narrowly escapes a crash with his life. If you enjoy books about World War II, and/or are interested in the role of British pilots, spies, and entertainers in the war, check out Jasmine Nights.
The Girl in the Gatehouse
by Julie Klassen. Another historical romance with a plucky heroine --
this time a young Lady (again, with a capital L) whose virtue has
been compromised and who has been banished with her older, female
companion/former governess to the gatehouse of her former aunt, where she takes up writing novels -- and a
dashing former military hero who rents the estate upon which she lives. There's also a mysterious swashbuckling former Navy captain, a couple of adorable
urchins, a former Navy cook and curmudgeon with a heart of gold, and the requisite bad guy, a louche lord. Cliches aside, I enjoyed The Girl in the Gatehouse, which is well written with colorful characters.
Words: The Tale of a Jewish Boy Interpreter, The World’s Most Estimable
Magician, A Murderous Harlot, and America’s Greatest Indian Chief
Gerald Kolpan. I do not know if I could do a better job describing this
book than the subtitle does -- certainly not in under 100 words. Suffice
it to say, I loved this book. And if you are interested in the history
of the American West, showmanship, or magic -- or love a rousing tale of
adventure, mystery, and love, you will enjoy Magic Words. By the way, as with many of the other books listed here under "Fiction," Magic Words is based on actual people and events, which makes it doubly delightful (in my opinion). Definitely goes on my Top 12 of 2012 book list.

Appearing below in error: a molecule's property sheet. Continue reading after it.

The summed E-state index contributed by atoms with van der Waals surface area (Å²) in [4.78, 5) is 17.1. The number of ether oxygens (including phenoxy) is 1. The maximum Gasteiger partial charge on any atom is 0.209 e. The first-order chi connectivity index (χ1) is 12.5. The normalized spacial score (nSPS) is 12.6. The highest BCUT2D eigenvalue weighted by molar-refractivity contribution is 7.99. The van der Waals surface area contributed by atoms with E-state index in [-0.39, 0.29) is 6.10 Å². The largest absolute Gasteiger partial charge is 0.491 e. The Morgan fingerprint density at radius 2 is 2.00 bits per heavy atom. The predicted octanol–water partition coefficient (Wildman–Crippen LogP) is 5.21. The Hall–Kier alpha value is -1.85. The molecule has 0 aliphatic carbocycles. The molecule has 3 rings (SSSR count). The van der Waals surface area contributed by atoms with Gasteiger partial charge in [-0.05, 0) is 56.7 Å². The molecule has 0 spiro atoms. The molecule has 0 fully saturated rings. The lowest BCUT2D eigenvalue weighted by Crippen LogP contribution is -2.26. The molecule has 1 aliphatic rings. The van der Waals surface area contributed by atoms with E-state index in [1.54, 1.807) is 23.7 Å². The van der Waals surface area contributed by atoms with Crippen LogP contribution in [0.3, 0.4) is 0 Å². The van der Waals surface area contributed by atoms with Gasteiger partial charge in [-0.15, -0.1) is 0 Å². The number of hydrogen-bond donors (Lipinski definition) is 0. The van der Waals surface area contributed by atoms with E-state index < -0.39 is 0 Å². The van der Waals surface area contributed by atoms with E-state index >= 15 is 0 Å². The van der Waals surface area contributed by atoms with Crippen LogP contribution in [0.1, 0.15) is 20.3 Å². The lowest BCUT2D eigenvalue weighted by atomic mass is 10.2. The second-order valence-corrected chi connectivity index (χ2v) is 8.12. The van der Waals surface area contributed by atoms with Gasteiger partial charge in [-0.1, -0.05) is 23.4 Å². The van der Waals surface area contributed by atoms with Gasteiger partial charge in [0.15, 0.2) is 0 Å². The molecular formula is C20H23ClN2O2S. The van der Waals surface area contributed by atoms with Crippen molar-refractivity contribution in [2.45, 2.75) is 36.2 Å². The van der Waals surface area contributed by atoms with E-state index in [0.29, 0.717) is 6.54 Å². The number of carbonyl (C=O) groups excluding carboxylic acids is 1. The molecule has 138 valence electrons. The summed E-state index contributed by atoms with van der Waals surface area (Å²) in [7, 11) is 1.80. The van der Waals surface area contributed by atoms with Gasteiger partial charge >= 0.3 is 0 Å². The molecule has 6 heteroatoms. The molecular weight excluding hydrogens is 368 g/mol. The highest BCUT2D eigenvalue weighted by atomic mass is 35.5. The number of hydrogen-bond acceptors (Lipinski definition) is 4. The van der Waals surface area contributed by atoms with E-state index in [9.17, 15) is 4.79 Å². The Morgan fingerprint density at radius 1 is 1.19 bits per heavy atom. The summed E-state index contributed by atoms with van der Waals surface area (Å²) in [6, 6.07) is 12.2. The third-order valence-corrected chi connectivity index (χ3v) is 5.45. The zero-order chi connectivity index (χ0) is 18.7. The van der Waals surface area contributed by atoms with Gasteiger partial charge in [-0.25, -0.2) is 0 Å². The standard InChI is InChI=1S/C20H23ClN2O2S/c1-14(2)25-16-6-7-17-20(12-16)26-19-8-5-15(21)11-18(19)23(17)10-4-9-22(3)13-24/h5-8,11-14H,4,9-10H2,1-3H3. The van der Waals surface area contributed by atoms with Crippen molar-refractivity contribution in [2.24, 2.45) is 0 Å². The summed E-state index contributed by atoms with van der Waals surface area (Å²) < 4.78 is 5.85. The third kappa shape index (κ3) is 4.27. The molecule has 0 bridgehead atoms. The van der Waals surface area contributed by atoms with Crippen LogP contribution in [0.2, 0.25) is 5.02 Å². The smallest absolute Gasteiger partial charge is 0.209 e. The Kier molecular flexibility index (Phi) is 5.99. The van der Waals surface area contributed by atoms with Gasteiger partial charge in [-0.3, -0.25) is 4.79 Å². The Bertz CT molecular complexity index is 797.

The Last Chinese Chef by Nicole Mones. The Last Chinese Chef
is a love story, about food. Specifically Chinese food. No, not the
food most of us Americans call Chinese but authentic, classic, timeless,
exquisitely prepared and served Chinese food that is served in China,
at least in certain restaurants and homes. It is also a culinary history
(of sorts) of China and a story of friendship and family. And to a lesser degree it is the
story of a food writer who discovers her late husband was not faithful and may have sired a love child. If you love food, how it is prepared,
how it tastes, or stories about food, The Last Chinese Chef is a must read. Though I warn you, this book will make you very, very hungry.
File under "Non-Fiction"
Stealing Rembrandts: The Untold Stories of Notorious Art Heists by Anthony M. Amore and Tom Mashberg. I love a good art heist book and Stealing Rembrandts does not disappoint. Inspired by the infamous theft of three Rembrandts from the Isabella Stewart Gardner Museum in Boston, and written by an art security expert and an investigative journalist, the book recounts various Rembrandt heists through the years while providing a history of the artist and many of his paintings.